AMD had a ton of Big Navi benchmarks to show off at yesterday’s event, both at both 1440p and 4K, but there wasn’t a single figure indicating the ray-tracing performance of the RDNA 2 GPUs. Digging deep into the press release, it turns out that AMD did provide some initial figures, but they aren’t pretty.
Measured by AMD engineering labs 8/17/2020 on an AMD RDNA 2 based graphics card, using the Procedural Geometry sample application from Microsoft’s DXR SDK, the AMD RDNA 2 based graphics card gets up to 13.8x speedup (471 FPS) using HW based raytracing vs using the Software DXR fallback layer (34 FPS) at the same clocks. Performance may vary.
New to the AMD RDNA 2 compute unit is the implementation of a high-performance ray-tracing acceleration architecture known as the Ray Accelerator.
The Ray Accelerator is specialized hardware that handles the intersection of rays providing an order of magnitude increase in intersection performance compared to a software implementation.AMD
The company used the Procedural Geometry Sample application from the DXR SDK to show the ray-tracing capabilities of the RDNA 2 hardware. Using the DXR fallback software layer, the GPU scored just 34 FPS, whereas turning on the hardware-level units pushed it to 471 FPS, a boost of 13.8x. Keep in mind that while the same Big Navi GPU was used for the test, we aren’t sure which one.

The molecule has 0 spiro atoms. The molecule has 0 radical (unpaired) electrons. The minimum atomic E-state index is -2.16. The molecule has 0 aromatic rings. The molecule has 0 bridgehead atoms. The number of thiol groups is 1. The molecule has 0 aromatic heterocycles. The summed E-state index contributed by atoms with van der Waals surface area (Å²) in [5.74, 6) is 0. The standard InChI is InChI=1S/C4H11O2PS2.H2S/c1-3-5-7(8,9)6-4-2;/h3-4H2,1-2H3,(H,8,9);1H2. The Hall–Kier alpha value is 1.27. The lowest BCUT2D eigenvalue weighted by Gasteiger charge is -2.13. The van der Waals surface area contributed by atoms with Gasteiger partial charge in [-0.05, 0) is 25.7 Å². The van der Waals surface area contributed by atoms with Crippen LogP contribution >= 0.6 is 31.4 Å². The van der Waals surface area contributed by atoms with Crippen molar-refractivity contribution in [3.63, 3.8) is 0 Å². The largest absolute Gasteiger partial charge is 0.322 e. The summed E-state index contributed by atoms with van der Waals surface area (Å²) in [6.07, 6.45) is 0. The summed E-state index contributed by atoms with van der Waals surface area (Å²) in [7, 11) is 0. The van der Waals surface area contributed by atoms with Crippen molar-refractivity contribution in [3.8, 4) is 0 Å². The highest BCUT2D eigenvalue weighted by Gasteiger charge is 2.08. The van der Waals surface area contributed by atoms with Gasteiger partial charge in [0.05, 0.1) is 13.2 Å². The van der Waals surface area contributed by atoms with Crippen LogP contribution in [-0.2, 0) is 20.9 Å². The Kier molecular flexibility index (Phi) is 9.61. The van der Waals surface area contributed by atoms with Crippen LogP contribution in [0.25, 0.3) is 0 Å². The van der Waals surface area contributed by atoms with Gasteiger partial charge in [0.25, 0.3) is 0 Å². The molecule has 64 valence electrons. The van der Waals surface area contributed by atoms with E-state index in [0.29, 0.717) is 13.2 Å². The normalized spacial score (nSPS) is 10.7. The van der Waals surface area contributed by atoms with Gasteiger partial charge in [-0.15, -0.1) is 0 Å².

Although the RDNA 2 GPU is faster than all the RTX 20 series GPUs including the RTX 2080 Ti, it’s just on par with the RTX 3070 and quite a bit slower than the RTX 3080 (-33%) and the RTX 3090 (-50%).
This is likely due to two reasons. While NVIDIA uses its RTCores for both BVH acceleration and ray-triangle intersection, AMD relies on its RT units for only the latter. The shaders are leveraged for the former. Furthermore, NVIDIA’s Ampere architecture can engage its RTCores, shaders and Tensor cores simultaneously, with one’s performance not affecting that of the rest. AMD’s RT accelerators are also linked to the texture units as we saw in the Xbox Series X reveal, meaning they share a common data path and can’t run asynchronously.
However, this doesn’t necessarily mean that AMD’s Big Navi GPUs will be slower in all ray-traced games. Partner titles such as Far Cry 6 and Godfall will likely see the RDNA 2 parts perform on par or even better than the GeForce competition with ray-tracing turned on.